Apple’s macOS High Sierra was released today, and includes some cool new features like a new Apple File System (APFS) along with a lot of other small refinements.
If you’re considering updating to macOS High Sierra (10.13), there are some important things to keep in mind when upgrading your Mac mini remotely:
- Make sure you have a current backup using something like Time Machine. We don’t see many issues during upgrades, but it doesn’t hurt to be on the safe side. We have external drive rentals available if you need a backup solution.
- The upgrade can be done remotely, however you will want to make sure you keep an eye on things as your mini may go to sleep after the upgrade is complete. If your mini goes to sleep, most likely you will need to contact support to power on your mini.
- Schedule the upgrade between 8AM and 5PM Central US time on a weekday for prompt and free hands-on support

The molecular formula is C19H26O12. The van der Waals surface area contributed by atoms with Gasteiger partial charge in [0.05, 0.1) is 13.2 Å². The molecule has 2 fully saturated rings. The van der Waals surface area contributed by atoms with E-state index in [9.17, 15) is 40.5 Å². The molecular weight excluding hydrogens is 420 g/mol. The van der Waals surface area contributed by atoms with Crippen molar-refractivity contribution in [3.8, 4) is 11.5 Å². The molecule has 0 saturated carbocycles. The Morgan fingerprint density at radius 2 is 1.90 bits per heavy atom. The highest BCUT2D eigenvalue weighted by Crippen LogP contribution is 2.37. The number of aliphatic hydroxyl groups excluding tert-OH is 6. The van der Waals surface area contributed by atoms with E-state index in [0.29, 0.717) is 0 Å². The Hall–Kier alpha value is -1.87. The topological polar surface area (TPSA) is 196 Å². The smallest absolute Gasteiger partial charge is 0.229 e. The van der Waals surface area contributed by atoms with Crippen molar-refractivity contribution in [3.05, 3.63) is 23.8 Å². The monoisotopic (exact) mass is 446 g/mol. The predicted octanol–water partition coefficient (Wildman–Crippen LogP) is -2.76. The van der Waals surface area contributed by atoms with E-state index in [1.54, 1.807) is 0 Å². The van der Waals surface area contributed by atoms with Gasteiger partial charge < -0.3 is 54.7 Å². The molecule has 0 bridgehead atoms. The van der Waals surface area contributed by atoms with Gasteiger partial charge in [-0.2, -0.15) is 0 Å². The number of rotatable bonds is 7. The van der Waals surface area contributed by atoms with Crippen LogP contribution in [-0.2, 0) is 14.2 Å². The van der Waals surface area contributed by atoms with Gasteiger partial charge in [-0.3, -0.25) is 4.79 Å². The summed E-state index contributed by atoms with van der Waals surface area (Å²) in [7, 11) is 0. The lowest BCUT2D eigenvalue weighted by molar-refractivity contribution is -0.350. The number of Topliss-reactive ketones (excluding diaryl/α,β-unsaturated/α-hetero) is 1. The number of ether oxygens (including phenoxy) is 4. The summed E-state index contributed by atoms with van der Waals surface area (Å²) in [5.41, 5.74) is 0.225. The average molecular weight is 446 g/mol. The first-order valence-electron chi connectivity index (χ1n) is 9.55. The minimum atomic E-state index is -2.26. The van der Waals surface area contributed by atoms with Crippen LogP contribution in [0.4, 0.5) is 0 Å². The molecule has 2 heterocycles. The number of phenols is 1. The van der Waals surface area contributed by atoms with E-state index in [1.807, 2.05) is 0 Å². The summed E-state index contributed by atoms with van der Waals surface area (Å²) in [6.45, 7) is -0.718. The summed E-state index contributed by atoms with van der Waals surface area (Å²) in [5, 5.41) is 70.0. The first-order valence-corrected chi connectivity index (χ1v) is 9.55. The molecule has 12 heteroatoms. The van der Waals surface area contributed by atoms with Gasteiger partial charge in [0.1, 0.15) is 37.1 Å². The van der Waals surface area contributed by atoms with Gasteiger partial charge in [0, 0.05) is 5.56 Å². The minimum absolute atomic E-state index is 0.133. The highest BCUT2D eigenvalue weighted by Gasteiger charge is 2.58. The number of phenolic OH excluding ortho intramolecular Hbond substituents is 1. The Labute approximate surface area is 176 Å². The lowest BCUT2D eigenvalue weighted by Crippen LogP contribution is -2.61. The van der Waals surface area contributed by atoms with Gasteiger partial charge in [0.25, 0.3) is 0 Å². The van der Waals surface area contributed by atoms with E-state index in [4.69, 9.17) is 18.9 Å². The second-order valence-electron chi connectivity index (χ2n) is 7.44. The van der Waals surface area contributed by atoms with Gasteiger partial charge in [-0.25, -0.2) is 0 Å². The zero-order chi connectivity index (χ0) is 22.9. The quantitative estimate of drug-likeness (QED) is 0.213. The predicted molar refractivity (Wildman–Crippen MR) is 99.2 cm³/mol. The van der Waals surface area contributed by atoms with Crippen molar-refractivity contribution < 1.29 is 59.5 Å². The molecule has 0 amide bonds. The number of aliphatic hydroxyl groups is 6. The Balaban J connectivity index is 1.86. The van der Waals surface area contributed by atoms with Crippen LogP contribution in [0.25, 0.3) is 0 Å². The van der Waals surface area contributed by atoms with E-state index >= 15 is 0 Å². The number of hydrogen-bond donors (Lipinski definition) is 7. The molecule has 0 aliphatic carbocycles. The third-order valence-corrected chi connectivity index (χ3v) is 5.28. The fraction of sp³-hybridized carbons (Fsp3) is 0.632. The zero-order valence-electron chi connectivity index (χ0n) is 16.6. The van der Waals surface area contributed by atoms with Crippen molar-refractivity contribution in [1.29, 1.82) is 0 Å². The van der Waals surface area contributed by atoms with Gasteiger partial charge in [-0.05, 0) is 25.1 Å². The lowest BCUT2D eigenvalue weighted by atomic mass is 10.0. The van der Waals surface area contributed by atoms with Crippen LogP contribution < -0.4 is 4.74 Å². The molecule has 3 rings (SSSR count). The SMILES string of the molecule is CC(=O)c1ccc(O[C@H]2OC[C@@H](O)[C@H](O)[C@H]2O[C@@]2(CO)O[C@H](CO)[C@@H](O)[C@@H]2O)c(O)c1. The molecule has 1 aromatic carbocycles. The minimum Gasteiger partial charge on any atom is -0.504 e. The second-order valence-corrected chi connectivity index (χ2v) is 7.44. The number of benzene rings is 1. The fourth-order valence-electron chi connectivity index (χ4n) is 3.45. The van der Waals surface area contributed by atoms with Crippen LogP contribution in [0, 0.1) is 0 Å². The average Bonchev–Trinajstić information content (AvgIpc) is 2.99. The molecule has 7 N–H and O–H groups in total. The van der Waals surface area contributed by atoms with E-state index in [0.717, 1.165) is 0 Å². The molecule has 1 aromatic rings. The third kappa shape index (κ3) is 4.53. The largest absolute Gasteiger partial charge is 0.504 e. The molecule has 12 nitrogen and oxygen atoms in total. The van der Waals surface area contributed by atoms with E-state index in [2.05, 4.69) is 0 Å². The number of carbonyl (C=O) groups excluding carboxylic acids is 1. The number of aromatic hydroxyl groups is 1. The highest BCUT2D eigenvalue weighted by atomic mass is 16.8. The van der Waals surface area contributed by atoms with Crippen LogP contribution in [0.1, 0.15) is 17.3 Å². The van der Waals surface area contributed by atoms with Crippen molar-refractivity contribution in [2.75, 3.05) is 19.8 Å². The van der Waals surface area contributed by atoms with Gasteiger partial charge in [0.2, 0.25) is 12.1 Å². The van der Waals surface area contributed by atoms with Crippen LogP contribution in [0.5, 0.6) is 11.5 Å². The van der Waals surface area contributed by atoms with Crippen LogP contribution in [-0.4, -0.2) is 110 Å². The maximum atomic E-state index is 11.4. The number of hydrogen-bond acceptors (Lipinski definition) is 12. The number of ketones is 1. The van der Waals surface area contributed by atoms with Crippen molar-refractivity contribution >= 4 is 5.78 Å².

- When starting the upgrade, leave the Screen Sharing window open even when it says Reconnecting – it will automatically reconnect when the upgrade is done.
- If this is a production machine, you may want to hold off on upgrading right away in case any bugs are discovered early on.
- Backup important data before the upgrade.
- The upgrade can take up to 45 – 60 minutes, depending on the specs of your machine.
- Do not remote reboot during the upgrade. If this is done during an APFS conversion, your data will be toast.
- Don’t go anywhere during the upgrade – you may need to fix the following power settings immediately after the upgrade:
- Computer sleep – change to ‘Never’
- Display sleep – change to ‘Never’
- Start up automatically after a power failure – check the box
- Schedule – make sure your mini is configured to power on at a specific time
If you’re a developer who needs System Integrity Protection turned off after the upgrade, we will need to manually boot into the recovery partition and disable it for you. If you need any assistance during the upgrade or have any questions, feel free to open a support ticket.